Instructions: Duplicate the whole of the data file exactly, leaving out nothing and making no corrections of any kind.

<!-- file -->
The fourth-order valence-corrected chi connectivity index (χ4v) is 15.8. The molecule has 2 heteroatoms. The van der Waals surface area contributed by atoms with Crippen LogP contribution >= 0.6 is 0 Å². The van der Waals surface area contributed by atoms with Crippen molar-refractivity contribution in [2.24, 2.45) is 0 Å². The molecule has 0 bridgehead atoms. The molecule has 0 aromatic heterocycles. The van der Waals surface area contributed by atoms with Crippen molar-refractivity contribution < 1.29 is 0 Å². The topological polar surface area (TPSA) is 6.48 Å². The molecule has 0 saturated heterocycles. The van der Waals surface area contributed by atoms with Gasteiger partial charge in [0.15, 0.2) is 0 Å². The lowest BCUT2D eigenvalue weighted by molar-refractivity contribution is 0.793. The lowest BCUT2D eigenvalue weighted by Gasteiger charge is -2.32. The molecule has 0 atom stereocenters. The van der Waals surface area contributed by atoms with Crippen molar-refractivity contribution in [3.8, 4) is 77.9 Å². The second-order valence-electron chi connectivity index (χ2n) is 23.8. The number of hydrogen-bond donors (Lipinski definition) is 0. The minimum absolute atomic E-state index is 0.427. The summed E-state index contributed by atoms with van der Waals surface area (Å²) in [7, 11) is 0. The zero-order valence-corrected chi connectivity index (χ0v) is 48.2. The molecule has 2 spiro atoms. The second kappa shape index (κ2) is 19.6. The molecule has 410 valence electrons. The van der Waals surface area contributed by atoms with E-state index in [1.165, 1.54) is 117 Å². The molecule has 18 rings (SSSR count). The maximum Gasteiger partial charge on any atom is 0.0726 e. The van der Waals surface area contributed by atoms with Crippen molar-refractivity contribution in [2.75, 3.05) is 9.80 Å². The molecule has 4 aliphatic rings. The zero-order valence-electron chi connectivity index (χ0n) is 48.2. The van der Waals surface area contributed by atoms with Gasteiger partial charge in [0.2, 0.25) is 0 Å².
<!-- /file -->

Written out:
The fourth-order valence-corrected chi connectivity index (χ4v) is 15.8. The molecule has 2 heteroatoms. The van der Waals surface area contributed by atoms with Crippen LogP contribution >= 0.6 is 0 Å². The van der Waals surface area contributed by atoms with Crippen molar-refractivity contribution in [2.24, 2.45) is 0 Å². The molecule has 0 bridgehead atoms. The molecule has 0 aromatic heterocycles. The van der Waals surface area contributed by atoms with Crippen molar-refractivity contribution < 1.29 is 0 Å². The topological polar surface area (TPSA) is 6.48 Å². The molecule has 0 saturated heterocycles. The van der Waals surface area contributed by atoms with Gasteiger partial charge in [0.15, 0.2) is 0 Å². The lowest BCUT2D eigenvalue weighted by molar-refractivity contribution is 0.793. The lowest BCUT2D eigenvalue weighted by Gasteiger charge is -2.32. The molecule has 0 atom stereocenters. The van der Waals surface area contributed by atoms with Crippen molar-refractivity contribution in [3.8, 4) is 77.9 Å². The second-order valence-electron chi connectivity index (χ2n) is 23.8. The number of hydrogen-bond donors (Lipinski definition) is 0. The minimum absolute atomic E-state index is 0.427. The summed E-state index contributed by atoms with van der Waals surface area (Å²) in [7, 11) is 0. The zero-order valence-corrected chi connectivity index (χ0v) is 48.2. The molecule has 2 spiro atoms. The second kappa shape index (κ2) is 19.6. The molecule has 410 valence electrons. The van der Waals surface area contributed by atoms with E-state index in [1.165, 1.54) is 117 Å². The molecule has 18 rings (SSSR count). The maximum Gasteiger partial charge on any atom is 0.0726 e. The van der Waals surface area contributed by atoms with Crippen molar-refractivity contribution in [2.75, 3.05) is 9.80 Å². The molecule has 4 aliphatic rings. The zero-order valence-electron chi connectivity index (χ0n) is 48.2. The van der Waals surface area contributed by atoms with Gasteiger partial charge in [0.2, 0.25) is 0 Å².